Last week, I wrote about how you have more time than you think to do more meaningful activities than you are now, and I even gave you tips to start reclaiming just five out of every 168 hours so you could start living a life you love.
Today, I’m giving up my Monday spot in honour of Laura Vanderkem, the author of 168 Hours: You Have More Time Than You Think. She graciously accepted to write a post just for you, dear readers, so be nice. Oh, and don’t worry; it’s a special exception – I’ll be back on Monday to regale you with my usual wit. Until then, enjoy.
If you’re like many of us, you send out an end-of-year letter with your Christmas holiday cards. This missive exists to inform friends and family of what your household has been up to, but unfortunately, this genre is known for its tedium. “John is still writing reports for various corporate clients, John Jr. is now in fourth grade and is playing soccer, and Sarah is in 2nd grade and starting piano lessons…”
That’s because most people’s lives are pretty tedious.
But imagine, for a minute, a letter that’s a little different: What do you dream of being able to recount in your annual letter?
Maybe you’ve finally started taking the community college classes you’ve been talking about for years. You started a blog or committed to a regular guest posting gig on someone else’s. Your wife decided that her job was holding her back, and found a new one that makes her excited for Mondays. You took that trip to the mountains as a family and went camping. You and your daughter are singing in a choir together. And, by the way, here are some great pictures you’ve taken now that you’ve rediscovered photography as a hobby.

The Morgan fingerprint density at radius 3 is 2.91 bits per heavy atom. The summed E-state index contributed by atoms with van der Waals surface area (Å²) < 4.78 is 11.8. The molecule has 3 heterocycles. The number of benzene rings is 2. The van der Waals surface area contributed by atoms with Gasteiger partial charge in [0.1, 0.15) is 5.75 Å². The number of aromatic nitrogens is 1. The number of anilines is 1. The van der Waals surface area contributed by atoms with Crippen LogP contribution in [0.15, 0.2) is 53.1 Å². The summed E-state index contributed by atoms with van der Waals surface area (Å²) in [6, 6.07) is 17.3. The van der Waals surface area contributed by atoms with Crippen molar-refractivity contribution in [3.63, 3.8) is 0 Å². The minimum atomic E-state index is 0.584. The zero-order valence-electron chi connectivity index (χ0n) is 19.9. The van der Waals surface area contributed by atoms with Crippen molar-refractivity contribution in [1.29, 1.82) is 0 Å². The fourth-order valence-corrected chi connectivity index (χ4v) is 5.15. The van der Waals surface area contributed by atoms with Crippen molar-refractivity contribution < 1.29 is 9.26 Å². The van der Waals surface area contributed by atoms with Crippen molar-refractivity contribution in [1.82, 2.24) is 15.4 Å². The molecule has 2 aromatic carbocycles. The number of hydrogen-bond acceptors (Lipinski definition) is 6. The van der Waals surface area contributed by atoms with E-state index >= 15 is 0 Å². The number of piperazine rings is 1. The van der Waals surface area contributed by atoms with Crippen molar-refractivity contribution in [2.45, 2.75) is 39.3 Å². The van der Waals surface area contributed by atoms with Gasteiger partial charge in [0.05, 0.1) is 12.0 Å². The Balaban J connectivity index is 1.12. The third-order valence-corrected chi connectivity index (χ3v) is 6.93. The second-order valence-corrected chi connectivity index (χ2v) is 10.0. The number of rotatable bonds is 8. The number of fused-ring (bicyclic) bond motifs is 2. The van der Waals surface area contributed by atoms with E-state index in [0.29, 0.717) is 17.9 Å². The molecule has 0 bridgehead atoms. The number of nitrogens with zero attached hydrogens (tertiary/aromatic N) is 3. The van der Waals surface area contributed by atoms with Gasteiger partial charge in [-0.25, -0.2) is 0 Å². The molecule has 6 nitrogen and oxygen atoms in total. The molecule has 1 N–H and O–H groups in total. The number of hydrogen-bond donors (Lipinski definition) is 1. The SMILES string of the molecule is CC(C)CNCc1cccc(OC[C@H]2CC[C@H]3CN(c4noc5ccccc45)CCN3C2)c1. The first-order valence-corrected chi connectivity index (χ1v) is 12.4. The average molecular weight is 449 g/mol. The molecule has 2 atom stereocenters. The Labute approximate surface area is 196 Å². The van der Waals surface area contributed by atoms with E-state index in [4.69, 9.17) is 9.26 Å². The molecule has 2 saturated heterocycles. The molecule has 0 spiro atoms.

Wouldn’t it be nice to write a letter like that?
So write it. Now. Imagine it’s December. Write down what you wish you could tell the world about how you and your family have spent the 168 hours we all have each week creating the lives you want. You don’t have to send this letter to anyone. But read it as often as you can.
Because once you know what you’d like to do with the rest of this year, you can break these goals down into actionable steps, and then get organized about putting them on the calendar. What can you do during the next 168 hours to move closer to making your letter come true?
You can research that community college open house and make time on your schedule to show up. You can ask around to see who has camping equipment you can borrow, and start watching air fares. You can use the 20 minutes the carpool is late bringing your kids home from school to take a series of photos of the late-summer trees, and bookmark a photography website to visit later.
When we think about what is important to us, we start thinking about ways to make these things happen. Time management isn’t just about saving a few minutes here and there; it’s about filling your life with things that deserve to be in it.
So write your end-of-year letter early. It’s a great way to figure out what you’d like to be doing with your time. Think of it as an early Christmas gift – to yourself.
About the Author: Laura Vanderkam is the author of 168 Hours: You Have More Time Than You Think and Grindhopping: Build a Rewarding Career without Paying Your Dues. She’s also one of those people who actually does what she loves to do (most of the time). Take a page from her book and visit www.my168hours.com (just click the clock to read her blog) to learn more tips and tricks.